the dawn of March 1996. one of our teams with 23 participants
headed towards Drinić. We fought through 17 hours over
Ribnik, Vučje poljane, Bobija and Srnetica. In Ribnik
we asked for a help from IFOR and they escorted us up
to location called Vučja Poljana. IFOR escort left us
there, because by their own rules they had to be back
to the base before dark. We headed alone in the forest
tractor fighting with snow and ice towards Dirnić. Road
over mountain Bobija looked like the one from the story
of Jack London and the time of the first American trappers.
We arrived to Drinić quite late and we found what we expected
to find. It was around 10 o’clock in the evening, moonlight
and a heavy winter so the first thing we did was to report
to IFOR forces at the separation line between two entities.
After that we went back to Drinić and out of 153 houses
we found only few of them more or less in one piece. In
one of the houses we spent a night. Before we went to
bed each of us went to visit his own house because we
could not wait the dawn to see how Drinić looks like.
We had no fear at all and what we saw was really scary.
Almost everything was burnt down and what could not be
burnt down was systematically destroyed. We found nothing
in one piece so we went to the house where we were about
to spend night very disappointed. We could not sleep because
we were talking about conditions of our houses. We did
not find anything except corps of dead domestic animals
and one gravely silence that killed. The death ruled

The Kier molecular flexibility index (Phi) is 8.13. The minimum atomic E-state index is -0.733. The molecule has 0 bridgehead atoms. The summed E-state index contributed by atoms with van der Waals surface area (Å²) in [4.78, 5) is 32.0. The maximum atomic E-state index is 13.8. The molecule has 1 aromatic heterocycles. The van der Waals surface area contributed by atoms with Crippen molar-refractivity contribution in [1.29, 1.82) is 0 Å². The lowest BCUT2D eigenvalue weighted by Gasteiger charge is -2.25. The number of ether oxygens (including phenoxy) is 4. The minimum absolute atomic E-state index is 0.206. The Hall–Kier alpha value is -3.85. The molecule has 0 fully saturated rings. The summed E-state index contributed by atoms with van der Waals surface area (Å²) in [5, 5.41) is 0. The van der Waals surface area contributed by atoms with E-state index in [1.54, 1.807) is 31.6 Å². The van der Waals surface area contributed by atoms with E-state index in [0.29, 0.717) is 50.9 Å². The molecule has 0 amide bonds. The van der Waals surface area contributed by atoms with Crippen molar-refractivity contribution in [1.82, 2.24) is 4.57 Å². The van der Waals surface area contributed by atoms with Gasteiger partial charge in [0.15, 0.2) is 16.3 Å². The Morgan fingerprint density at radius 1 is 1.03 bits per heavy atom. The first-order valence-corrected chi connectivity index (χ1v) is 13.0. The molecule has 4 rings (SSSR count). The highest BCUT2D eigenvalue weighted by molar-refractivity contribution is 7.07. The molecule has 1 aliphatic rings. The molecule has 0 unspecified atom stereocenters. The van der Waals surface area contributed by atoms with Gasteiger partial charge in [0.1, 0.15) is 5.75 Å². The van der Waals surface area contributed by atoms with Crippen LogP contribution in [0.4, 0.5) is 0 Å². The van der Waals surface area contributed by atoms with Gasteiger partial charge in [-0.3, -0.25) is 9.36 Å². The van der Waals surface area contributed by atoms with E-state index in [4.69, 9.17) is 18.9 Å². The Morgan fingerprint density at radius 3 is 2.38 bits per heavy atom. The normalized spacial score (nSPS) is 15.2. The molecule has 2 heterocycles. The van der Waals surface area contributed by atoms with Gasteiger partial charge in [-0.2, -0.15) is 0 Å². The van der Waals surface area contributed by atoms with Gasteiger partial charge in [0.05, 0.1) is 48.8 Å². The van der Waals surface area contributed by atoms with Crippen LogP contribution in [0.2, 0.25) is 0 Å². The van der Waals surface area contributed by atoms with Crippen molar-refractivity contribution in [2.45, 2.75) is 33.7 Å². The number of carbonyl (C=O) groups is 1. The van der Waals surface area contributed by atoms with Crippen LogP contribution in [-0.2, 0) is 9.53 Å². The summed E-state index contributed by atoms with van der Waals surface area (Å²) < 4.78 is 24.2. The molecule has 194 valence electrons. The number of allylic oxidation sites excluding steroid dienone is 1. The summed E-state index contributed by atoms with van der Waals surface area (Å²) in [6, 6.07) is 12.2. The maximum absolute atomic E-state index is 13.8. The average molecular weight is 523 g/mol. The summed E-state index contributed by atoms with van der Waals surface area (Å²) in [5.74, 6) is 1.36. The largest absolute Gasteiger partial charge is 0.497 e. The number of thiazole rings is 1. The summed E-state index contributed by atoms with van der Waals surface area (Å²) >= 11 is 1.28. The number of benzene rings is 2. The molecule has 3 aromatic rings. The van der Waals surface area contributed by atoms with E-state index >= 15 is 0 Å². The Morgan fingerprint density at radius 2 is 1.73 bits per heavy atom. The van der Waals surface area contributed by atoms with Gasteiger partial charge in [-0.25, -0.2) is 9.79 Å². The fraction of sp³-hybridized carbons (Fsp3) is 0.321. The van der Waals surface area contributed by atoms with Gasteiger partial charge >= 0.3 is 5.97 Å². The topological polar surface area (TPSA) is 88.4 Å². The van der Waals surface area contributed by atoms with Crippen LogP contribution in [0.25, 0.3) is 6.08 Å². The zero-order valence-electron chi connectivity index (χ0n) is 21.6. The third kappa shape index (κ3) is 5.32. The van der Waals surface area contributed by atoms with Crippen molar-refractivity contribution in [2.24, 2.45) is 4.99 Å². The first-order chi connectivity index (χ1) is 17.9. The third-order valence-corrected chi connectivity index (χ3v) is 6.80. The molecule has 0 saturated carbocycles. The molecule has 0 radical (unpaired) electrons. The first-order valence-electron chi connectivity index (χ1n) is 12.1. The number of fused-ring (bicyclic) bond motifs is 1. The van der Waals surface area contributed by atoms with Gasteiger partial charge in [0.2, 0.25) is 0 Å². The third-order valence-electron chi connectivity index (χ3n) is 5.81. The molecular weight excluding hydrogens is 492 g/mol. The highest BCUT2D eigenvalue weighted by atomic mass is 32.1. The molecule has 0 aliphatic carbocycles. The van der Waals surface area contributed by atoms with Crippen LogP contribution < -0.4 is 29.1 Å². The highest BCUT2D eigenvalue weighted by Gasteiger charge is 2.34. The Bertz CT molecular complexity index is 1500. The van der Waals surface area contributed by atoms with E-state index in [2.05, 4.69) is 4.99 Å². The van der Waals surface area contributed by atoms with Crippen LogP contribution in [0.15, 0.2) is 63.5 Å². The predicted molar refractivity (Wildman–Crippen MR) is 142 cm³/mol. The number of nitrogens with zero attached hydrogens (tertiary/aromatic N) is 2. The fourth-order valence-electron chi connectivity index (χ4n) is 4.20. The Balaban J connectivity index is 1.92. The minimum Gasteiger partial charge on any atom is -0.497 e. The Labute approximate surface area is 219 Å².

over there and
The next day we managed to visit our graveyard in the next
village Bukovača that was left on the Federation side. There
were weeds all over the area as far as the view could reach.
The first thing we planned to do was to roof the houses
and protect them from the further distraction. We started
to cut woods right after our first arrival. We, foresters
managed to organize very quickly because we did not have
much of the equipment. Everything was left in Bosanski Petrovac.
We had to bag in Banja Luka. We asked around the military
camps, went around commissariats to get the blanket, bed,
stove and some food to eat. With 200 dinar on the account
we started to work and day after day the hope was growing
bigger and bigger and we progressed more and more. There
were more and more returnees and the new roofs on the houses
started to bring joy to our eyes. There was a sound of the
nail and the bricks started to build up and the life was
coming back to Drinić. From ashes, really out of ashes,
Drinić was built up where today most of visitors say that
it went way to far and became a small town with everything
necessary in the sense of that word.